If the only prayer you ever say in your whole life is "thank you," that would suffice.
– Meister Eckhart
I wanted to write this post after Thanksgiving because as much as I love Thanksgiving, I would prefer to see the same type of gratitude fill our lives each day, rather than one particular day per year. Just before I came to New Zealand, I read a book called, 365 Thank Yous. It is a book written by a judge in CA about a year of writing thank you notes. While I had begun to focus on gratitude before reading the book, reading it sufficiently focused my attention for the entire time I have been in New Zealand. Gratitude became the foundation for my thoughts, rather than an afterthought. After nearly a year here, I can say it has made all the difference.
There are few things as important as saying thank you and recognizing all we have in life for which we can be grateful. My list from my time in New Zealand could fill a book, so I will spare you all the details, but I can tell you it runs the gamut from the random people who have offered me rides without my even knowing them when the walking conditions were long and difficult (and it happened again after writing this but before posting it), to a supervisor whose vision for my thesis exceeded anything I ever dreamed possible, to friends and family new and old who made the lonely times on the other side of the world far less lonely, to everyone who reads this blog, to Kiwi hospitality, to Fulbright New Zealand and the US Embassy for keeping me safe post-earthquake. I am grateful for all the people who helped me get here and all the people who have made my stay here not only informative but amazing beyond words. Oh, the list could go on and on . . .
But why does it matter if we feel gratitude? Why does it matter if we remember to say thank you to the people who help us out along the way? The second question may be easier to answer, and it is very, very simple. Saying thank you when someone offers you a kindness is simple respect and good manners. A bit silly to say, perhaps, but how often do we forget to do it? How often do we just expect that someone, or an organization, is there to provide for us, and we forget that there are still people involved in the process?
Do you thank bus drivers? Waiters? Janitorial staff? Do you thank people for gifts? Kind words? An ear when you need someone to listen? Do you thank other lawyers when they pick up the phone to let you know you made a mistake instead of filing a motion? Two simple words, maybe a quick email, or maybe even a short card are all it takes, but the act of saying thank you helps the person notice you took a moment to care and acknowledge that they did something for you. It helps them see that they matter to you.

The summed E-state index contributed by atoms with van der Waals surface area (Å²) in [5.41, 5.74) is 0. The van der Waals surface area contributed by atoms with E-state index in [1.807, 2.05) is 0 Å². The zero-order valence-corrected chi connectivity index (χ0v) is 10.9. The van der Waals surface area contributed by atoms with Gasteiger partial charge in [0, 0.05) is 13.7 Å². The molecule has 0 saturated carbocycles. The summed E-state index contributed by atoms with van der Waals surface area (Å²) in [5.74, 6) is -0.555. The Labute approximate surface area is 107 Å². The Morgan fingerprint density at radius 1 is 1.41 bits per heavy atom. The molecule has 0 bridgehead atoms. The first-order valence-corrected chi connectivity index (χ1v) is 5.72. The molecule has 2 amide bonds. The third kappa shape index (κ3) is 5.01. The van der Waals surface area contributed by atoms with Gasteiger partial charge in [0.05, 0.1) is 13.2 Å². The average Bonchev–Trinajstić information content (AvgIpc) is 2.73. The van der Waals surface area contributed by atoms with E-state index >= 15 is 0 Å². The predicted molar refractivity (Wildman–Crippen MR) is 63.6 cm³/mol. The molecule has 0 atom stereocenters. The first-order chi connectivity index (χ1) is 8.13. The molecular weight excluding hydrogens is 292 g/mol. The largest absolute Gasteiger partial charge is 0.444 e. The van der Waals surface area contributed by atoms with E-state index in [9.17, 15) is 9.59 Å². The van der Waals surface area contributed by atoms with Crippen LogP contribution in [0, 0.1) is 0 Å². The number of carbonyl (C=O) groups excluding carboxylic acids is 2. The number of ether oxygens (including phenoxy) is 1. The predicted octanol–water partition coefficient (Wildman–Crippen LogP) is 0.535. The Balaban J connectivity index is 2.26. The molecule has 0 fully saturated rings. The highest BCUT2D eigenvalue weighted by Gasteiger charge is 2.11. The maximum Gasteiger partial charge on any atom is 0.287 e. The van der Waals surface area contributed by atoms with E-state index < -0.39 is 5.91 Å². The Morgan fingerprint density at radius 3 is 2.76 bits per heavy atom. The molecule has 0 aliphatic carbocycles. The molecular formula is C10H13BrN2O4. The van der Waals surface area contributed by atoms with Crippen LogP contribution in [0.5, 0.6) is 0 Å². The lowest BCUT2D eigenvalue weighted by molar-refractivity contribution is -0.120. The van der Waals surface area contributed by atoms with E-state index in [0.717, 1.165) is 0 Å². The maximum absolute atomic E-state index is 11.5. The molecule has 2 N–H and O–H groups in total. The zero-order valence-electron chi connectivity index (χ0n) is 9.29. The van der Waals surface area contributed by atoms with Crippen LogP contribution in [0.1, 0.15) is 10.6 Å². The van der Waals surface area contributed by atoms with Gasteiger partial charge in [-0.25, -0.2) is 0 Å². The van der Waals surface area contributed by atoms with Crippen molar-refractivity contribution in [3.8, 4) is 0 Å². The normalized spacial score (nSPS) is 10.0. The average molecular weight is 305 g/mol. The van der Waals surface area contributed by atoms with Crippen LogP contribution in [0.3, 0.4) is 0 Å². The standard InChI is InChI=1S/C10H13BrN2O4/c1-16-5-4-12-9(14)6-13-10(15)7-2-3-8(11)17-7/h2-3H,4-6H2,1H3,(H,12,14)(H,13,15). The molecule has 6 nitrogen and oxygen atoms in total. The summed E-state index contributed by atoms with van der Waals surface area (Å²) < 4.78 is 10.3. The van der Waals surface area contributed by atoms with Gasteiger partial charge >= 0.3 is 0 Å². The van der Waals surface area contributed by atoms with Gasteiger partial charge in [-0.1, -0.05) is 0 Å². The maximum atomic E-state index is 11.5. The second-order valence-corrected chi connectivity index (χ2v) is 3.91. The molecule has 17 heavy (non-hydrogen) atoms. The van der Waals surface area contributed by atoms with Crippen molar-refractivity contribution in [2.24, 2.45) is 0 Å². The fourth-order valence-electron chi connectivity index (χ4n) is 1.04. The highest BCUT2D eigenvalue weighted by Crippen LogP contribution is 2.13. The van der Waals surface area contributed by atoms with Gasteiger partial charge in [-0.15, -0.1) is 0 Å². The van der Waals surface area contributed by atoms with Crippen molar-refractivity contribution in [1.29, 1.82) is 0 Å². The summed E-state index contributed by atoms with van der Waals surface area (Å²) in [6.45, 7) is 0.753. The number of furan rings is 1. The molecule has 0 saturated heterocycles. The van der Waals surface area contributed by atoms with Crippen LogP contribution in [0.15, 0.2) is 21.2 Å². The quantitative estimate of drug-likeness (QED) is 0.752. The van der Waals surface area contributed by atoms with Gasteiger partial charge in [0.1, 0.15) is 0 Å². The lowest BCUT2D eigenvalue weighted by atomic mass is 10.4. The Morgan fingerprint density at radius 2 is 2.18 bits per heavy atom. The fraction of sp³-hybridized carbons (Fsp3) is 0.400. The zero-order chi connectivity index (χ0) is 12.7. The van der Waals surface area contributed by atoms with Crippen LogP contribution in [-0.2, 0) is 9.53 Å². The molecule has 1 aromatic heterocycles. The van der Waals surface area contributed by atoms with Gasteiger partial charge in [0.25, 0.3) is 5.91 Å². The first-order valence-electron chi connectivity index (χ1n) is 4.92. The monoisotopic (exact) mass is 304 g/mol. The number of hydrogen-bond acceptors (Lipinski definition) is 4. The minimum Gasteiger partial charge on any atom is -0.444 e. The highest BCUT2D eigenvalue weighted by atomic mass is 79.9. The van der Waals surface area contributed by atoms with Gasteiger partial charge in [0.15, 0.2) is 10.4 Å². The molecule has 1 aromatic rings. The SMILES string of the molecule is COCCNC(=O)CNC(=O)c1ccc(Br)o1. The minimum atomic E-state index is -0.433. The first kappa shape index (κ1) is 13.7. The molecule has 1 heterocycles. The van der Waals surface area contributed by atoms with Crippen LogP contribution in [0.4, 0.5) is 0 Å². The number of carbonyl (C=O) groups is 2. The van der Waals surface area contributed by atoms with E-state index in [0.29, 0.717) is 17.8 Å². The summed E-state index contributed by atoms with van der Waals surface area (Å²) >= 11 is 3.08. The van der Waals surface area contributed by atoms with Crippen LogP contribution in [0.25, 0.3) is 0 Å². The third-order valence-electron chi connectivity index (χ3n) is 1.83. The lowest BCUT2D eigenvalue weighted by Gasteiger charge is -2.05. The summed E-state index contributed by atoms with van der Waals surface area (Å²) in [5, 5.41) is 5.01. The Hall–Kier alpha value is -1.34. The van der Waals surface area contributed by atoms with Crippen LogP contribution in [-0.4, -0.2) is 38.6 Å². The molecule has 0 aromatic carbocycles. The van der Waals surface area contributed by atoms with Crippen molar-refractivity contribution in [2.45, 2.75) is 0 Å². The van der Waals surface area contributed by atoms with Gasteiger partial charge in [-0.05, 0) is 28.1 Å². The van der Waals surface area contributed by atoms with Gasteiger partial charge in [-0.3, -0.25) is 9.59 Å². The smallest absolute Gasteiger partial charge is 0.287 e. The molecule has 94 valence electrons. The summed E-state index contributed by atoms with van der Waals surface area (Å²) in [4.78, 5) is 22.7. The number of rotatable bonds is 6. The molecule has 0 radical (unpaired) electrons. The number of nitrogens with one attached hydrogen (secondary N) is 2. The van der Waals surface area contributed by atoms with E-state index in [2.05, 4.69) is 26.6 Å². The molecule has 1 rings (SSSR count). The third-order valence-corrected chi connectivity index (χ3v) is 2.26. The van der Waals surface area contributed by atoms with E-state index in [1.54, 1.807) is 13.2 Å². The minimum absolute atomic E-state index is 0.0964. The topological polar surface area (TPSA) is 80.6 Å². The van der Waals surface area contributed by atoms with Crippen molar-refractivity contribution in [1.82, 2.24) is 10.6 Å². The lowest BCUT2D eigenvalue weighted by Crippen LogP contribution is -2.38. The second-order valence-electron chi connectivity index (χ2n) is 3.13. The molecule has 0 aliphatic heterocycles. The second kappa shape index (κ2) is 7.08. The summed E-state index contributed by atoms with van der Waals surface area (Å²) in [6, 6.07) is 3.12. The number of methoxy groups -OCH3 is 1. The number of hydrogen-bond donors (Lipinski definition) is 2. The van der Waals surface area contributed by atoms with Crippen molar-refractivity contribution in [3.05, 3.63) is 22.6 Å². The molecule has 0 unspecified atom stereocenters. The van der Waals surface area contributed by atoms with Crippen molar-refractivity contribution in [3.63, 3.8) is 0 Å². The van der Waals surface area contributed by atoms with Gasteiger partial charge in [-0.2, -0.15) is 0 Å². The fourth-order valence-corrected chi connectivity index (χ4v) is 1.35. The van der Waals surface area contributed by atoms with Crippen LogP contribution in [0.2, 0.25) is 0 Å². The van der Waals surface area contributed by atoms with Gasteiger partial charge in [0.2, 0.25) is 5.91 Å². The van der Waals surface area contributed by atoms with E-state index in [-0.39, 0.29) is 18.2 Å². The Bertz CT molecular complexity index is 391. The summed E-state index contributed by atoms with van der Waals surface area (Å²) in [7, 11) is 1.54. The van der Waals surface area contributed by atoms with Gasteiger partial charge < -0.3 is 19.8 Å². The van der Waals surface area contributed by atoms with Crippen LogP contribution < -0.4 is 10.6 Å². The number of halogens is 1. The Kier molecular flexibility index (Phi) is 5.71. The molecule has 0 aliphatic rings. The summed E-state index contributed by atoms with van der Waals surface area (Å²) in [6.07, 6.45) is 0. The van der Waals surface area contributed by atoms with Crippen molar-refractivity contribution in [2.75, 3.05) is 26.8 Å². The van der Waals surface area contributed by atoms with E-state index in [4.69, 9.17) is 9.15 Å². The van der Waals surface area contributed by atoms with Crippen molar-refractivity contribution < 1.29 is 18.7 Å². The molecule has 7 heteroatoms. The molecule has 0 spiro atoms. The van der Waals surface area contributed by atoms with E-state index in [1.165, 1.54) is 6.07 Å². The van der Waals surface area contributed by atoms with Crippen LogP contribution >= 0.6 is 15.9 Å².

But what about the first question? Why does it matter to us if we feel gratitude? That goes back to the power of positivity, the power ofthe mind. There is no question that if you want to see unhappiness and destruction in the world, you can find it. We can also choose to focus on it. But then we just start seeing only that bitterness. If, however, we focus on the gratitude, we start to see just how amazing life really is.
I cannot tell you the number of times people have offered to give me a hand (or a lift) when I needed it. People have taken time from their incredibly busy schedules to explain the NZ family law system to me, helped me send out surveys to the lawyers for children, helped me get ethics approval, asked me tough questions about my thesis, given me a bed or a meal, or just offered a smile and a bit of old-fashioned Kiwi friendliness.
I’m going to need these memories going forward. At the end of this month, I start my new job representing children who have been removed from their parents by the government because of abuse and/or neglect. Words cannot express how grateful I am for the job and the people with whom I will be working, but there is no denying that working in that field can make me question humanity at times (and not always because of the parents’ actions).
All lawyers live in a mindset of disaster cleanup and disaster prevention. We are trained to expect the worst. Perhaps, therefore, it is even more necessary for lawyers to take a moment to reflect on gratitude and remember the good that does exist in the world. But really, for everyone, as the news gets more dramatic and depressing, remembering all the reasons we have to be grateful is not only good, but vital, to our survival.
So, outside of the week of Thanksgiving, for what are you grateful? What little moments, events, and people remind you of the good in the world?
© Rebecca Stahl 2011, all rights reserved.